Home » Carnitine – Benefits, Deficiency, Sources, Dosage

Carnitine – Benefits, Deficiency, Sources, Dosage

Carnitine is studied extensively because of the important role it plays in fatty acid oxidation and energy production, and because it is a well-tolerated and generally safe therapeutic agent. It is proven treatment in children who have recessive defects in the carnitine transporter system and in individuals treated with pivalate containing antibiotics.

Anyone concerned with decreasing body fat will want to assure their daily level of carnitine, because carnitine helps transport fat from fat cells to the mitochondria of muscle cells so it can be burned up for energy. It is hard to imagine how a weight loss program could ever be effective with a deficiency of carnitine.

Current levels of excessive body fat in the general population indicate a high level of carnitine deficiency. Interestingly, carnitine is not part of the “essential” nutrient group because the body manufactures it. But the manufacturing process requires adequate iron, Vitamin B1, B6, and C, and the amino acids lysine and methionine (neither of these amino acids are obtainable in sufficient amounts from vegetable sources). Carnitine deficiency will result if any of those nutrients are at inadequate levels, so supplementation is absolutely essential, especially for vegetarians.

Carnitine is great nutrient for diabetes prevention since poor fat metabolism is a causative factor for the development of diabetes. It is also great for heart disease prevention because it lowers triglycerides, improves organ muscle strength and enhances the antioxidant effectiveness of Vitamins C and E. Also, studies indicate that cardiac surgery damages to the heart can be reduced with carnitine treatments.

Recent research has shown that at high doses (1,000- 3,000 mg. daily), carnitine acts as an agent to reduce blood triglycerides. ELevated triglycerides can lead to an increased risk of small vessel diseases, including poor circulation in the hands and feet as well as kidney problems.

Sources of carnitine

Dietary sources of carnitine include foods of animal origin, such as meat and dairy products.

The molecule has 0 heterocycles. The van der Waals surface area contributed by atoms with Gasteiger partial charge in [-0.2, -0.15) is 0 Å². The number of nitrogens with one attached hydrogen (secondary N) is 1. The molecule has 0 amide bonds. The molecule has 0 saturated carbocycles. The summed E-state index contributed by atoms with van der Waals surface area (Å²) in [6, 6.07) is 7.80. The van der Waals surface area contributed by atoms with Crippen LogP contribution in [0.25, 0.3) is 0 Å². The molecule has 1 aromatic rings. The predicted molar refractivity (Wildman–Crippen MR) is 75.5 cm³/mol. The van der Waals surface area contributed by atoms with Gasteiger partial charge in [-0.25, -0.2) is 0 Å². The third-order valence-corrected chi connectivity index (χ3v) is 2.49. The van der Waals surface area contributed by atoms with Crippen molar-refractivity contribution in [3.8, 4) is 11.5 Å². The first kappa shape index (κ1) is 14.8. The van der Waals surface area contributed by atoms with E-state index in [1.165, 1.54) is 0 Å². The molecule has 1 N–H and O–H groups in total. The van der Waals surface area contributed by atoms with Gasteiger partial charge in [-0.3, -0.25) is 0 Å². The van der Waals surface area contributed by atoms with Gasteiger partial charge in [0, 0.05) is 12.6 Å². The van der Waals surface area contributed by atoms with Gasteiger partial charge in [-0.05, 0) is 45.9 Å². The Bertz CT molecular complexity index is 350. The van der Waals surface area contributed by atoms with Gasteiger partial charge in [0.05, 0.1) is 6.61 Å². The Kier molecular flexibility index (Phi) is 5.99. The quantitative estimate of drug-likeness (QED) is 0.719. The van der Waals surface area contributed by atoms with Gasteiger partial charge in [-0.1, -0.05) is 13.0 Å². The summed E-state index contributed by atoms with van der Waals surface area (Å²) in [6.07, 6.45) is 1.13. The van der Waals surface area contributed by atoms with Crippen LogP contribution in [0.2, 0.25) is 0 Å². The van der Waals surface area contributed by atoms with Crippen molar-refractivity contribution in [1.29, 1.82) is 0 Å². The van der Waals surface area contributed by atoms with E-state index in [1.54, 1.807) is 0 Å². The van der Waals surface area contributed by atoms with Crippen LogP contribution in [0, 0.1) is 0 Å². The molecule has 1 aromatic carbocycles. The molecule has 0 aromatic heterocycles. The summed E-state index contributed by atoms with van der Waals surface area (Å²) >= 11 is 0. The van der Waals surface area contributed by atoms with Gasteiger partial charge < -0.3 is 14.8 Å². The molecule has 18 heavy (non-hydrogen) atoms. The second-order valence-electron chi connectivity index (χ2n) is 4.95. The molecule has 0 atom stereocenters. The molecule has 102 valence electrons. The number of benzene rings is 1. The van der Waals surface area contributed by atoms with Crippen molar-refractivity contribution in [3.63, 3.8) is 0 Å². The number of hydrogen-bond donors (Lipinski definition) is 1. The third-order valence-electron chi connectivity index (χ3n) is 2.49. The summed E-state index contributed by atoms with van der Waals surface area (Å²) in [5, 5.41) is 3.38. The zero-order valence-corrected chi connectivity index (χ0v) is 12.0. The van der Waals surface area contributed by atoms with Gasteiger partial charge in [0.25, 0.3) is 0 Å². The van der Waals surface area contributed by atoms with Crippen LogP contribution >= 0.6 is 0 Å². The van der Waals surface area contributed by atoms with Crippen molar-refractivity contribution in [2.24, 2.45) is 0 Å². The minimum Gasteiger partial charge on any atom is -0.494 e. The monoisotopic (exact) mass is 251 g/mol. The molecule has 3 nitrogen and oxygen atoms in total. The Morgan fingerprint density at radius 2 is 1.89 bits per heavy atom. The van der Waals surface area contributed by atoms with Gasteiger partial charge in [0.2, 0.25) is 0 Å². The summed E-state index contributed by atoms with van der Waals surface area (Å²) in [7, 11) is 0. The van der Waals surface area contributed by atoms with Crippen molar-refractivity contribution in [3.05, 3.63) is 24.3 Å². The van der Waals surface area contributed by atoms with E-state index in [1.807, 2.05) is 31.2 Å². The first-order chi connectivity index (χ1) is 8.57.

Benefits of carnitine

Carnitine helps in the transport of medium/long-chain fatty acids across mitochondrial membranes, facilitating their oxidation with subsequent energy production

It also helps in the transport of intermediate toxic compounds out of the mitochondria preventing their accumulation.

Carnitine plays an important role in skeletal muscle bioenergetics.

Studies show that carnitine can reduce myocardial injury after ischemia and reperfusion by counteracting the toxic effects of free fatty acids and improving carbohydrate metabolism. Patients with peripheral arterial disease, who become symptomatic with claudication, have a marked impairment in exercise performance and overall functional capacity. Claudication results from temporary inadequate supply of oxygen to the muscles of the leg, and by accumulation of muscle acylcarnitine. Supplementation with L-carnitine and propionyl-L-carnitine may improve metabolism and exercise performance of ischemic muscles.

Supplementation with L-carnitine can improve insulin sensitivity in individuals with type 2 diabetes, as evidenced in part by its ability to decrease intramyocellular lipid levels.

L-carnitine may also be effective in the treatment of mild cognitive impairment and mild Alzheimer’sdisease.

L-Carnitine also inhibits production of ceramide, which is elevated in patients with AIDS, because of a lipid imbalance in cells.

Supplementing hyperthyroid patients with carnitine resulted in an improvement in symptoms without decreasing serum thyroid hormone (TH) levels, suggesting that these effects result from carnitine acting as a peripheral antagonist of TH rather than by directly inhibiting thyroid gland function.

Supplementation with carnitine resulted in improvement of fatigue, it also helps to reduce depression, and overall improvement in the quality of life and performance status.

Deficiency symptoms of carnitine

Carnitine deficiency can result in hypoglycemia, hepatomegaly, and hyperammonaemia. Deficiency may also lead to cardiomyopathy with rapidly progressive heart failure.

Patients may experience proximal muscular weakness of varying degree, exercise intolerance, or myalgia.

Breastfed infants may experience a catabolic state shortly after birth, when the production of milk is not adequate to meet nutritional requirements. Acute metabolic decomposition with hypoketotic or nonketotic hypoglycemia usually occurs in infancy, whereas cardiac and skeletal muscle disease manifest later. Apnea, cardiac death, and sudden death have been found in infants with carnitine depletion.